I saw an interesting link over at Maggie's Farm the other day about a German scientist who claims to have found a "dark patch" in the brains of people who have committed violent crimes.
In the article, the scientist, Gerhard Roth is quoted as saying this:
When you look at the brain scans of hardened criminals, there are almost always severe shortcomings in the lower forehead part of the brain....
...But when I will look at young people, and I see there are developmental disorders in the lower forehead brain, I can say that there is a felon in the making with 66 per cent probability.
What interested me as I read this was that his credentials and studies were being touted only as they related to his work with the criminal population*. This can seem insignificant, I mean, if we want to predict criminal behavior, go take a look at the criminals right?
I'm not so sure. It depends what he means by "66% probability". At first glance, I'd assume he means that have the "dark patch" in question will go on to become felons. But that sort of assertion would mean he'd have to start with a young, non-incarcerated population, identify those with this particular brain abnormality, and then see how many of them became felons. The study the article describes does nothing of the sort. It's one thing to say that criminals have a different brain from non criminals, but to say something's predictive you have to actually, you know, see if it can predict things. It's possible he meant that 66% of felons have this patch and something got lost in translation?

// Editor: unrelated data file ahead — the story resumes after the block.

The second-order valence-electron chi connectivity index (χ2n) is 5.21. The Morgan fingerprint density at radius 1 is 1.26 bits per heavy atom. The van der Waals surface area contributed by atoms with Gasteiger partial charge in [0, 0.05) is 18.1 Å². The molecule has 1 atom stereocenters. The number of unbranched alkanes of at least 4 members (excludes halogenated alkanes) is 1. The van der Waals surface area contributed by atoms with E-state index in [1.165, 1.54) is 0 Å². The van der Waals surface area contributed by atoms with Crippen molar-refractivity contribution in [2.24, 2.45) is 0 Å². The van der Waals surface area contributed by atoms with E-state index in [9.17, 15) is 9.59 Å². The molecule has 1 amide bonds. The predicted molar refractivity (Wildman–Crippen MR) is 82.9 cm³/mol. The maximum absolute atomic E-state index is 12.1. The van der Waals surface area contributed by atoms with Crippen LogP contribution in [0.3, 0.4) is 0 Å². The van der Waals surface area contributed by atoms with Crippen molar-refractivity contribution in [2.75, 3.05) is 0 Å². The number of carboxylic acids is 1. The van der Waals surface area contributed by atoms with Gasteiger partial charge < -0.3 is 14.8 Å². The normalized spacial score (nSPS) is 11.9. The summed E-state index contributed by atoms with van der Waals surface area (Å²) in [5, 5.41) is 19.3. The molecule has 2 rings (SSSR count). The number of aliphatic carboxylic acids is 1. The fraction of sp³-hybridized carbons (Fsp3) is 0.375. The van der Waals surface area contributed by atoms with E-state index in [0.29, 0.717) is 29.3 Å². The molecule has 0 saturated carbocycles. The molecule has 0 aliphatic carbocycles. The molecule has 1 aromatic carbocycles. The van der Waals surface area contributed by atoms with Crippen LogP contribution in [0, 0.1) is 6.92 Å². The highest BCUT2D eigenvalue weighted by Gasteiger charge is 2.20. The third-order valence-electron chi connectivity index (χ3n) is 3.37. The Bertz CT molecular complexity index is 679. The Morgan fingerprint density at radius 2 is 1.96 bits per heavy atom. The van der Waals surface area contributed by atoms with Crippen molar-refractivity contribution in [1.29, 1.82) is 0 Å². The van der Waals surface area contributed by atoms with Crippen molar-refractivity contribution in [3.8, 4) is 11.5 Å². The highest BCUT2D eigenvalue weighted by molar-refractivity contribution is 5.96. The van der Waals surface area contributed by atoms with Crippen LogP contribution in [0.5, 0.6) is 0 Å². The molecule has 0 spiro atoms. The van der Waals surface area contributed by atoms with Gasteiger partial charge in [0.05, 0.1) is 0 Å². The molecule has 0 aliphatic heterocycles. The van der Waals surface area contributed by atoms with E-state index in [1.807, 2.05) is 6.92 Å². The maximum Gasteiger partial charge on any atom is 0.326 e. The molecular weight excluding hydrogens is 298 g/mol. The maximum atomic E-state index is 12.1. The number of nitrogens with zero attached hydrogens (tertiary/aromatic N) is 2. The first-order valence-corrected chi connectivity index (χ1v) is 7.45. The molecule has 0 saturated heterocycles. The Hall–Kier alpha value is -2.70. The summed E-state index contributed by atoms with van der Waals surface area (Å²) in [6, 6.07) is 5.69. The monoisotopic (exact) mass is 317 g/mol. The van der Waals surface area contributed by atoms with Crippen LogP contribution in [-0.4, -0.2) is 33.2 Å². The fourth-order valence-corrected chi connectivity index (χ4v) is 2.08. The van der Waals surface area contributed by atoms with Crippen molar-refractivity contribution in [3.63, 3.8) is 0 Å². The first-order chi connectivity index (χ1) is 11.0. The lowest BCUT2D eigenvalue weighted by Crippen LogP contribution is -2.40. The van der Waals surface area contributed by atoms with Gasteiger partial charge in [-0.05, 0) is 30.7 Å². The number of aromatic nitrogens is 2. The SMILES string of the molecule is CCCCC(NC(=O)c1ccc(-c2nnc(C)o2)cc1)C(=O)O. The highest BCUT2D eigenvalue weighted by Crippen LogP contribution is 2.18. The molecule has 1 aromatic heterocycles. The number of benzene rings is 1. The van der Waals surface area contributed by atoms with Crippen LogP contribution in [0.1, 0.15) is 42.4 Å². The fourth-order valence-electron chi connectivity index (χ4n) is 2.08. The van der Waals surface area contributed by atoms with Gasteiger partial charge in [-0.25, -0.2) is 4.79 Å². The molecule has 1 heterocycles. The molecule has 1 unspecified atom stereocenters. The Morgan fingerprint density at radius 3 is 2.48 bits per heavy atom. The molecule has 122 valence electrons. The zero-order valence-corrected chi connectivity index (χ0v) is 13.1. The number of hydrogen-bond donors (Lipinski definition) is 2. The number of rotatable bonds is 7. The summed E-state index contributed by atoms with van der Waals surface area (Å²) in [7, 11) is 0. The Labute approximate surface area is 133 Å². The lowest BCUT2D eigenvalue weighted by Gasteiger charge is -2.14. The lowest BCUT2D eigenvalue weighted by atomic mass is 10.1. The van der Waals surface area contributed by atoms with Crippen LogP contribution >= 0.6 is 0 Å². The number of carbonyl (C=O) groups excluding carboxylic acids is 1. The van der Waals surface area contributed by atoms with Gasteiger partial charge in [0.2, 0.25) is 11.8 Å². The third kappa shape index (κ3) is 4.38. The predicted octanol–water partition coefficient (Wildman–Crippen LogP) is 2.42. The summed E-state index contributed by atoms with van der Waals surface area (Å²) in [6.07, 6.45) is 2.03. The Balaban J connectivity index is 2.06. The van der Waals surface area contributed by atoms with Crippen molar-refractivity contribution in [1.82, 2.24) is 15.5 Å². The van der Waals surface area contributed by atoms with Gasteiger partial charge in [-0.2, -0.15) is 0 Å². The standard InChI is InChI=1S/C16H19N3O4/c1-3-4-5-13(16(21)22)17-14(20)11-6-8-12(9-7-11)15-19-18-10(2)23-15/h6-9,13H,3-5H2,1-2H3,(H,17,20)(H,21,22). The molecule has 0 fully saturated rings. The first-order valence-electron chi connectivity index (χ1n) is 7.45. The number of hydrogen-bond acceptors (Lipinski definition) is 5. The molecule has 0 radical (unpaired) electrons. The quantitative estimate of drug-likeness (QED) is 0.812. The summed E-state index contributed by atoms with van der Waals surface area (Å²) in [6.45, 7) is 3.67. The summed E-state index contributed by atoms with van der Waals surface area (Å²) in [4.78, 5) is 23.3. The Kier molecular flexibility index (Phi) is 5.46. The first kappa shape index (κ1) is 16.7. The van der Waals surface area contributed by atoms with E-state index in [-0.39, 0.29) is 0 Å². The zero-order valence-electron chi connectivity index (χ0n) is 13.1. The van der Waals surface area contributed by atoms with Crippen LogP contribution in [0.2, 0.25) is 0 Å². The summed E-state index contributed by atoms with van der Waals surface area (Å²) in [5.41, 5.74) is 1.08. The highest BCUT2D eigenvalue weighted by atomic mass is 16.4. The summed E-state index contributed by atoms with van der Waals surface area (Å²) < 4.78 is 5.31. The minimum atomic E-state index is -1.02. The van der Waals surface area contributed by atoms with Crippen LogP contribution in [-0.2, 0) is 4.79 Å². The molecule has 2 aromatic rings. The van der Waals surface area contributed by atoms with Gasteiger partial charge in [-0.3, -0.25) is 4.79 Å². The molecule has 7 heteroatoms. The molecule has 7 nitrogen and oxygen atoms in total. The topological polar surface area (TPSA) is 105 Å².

Prison populations are really interesting to study, because they're literally captive audiences. However, finding commonalities between criminals are fairly useless unless you have a sense of how prevalent the same thing is in the general population. If we know this, we can know exactly what we'd do with those 33% up there who are okay and got swept up in the mess.
Some of this is covered at length in Barbara Oakley's Evil Genes. There are a lot of issues with trying to predict violent behavior, and while I certainly think that linking genes or brain damage to evil is quite reasonable, we always will have to carefully weigh pros and cons of doing so proactively. Even if you disregard ethical concerns, violent criminals always need to be compared to something to make sure you're not just picking up on a characteristic lots of people happen to have.
*Other weirdness in the article: Roth's not actually a neurologist, he's a neurobiologist, I'm pretty sure the "scans" Roth's referring to and that are pictured are not X-rays, you don't measure brain waves with either of those, and there's no such thing as a "central lobe". None of this seems to be Roth's fault, but this reporter could use a little work.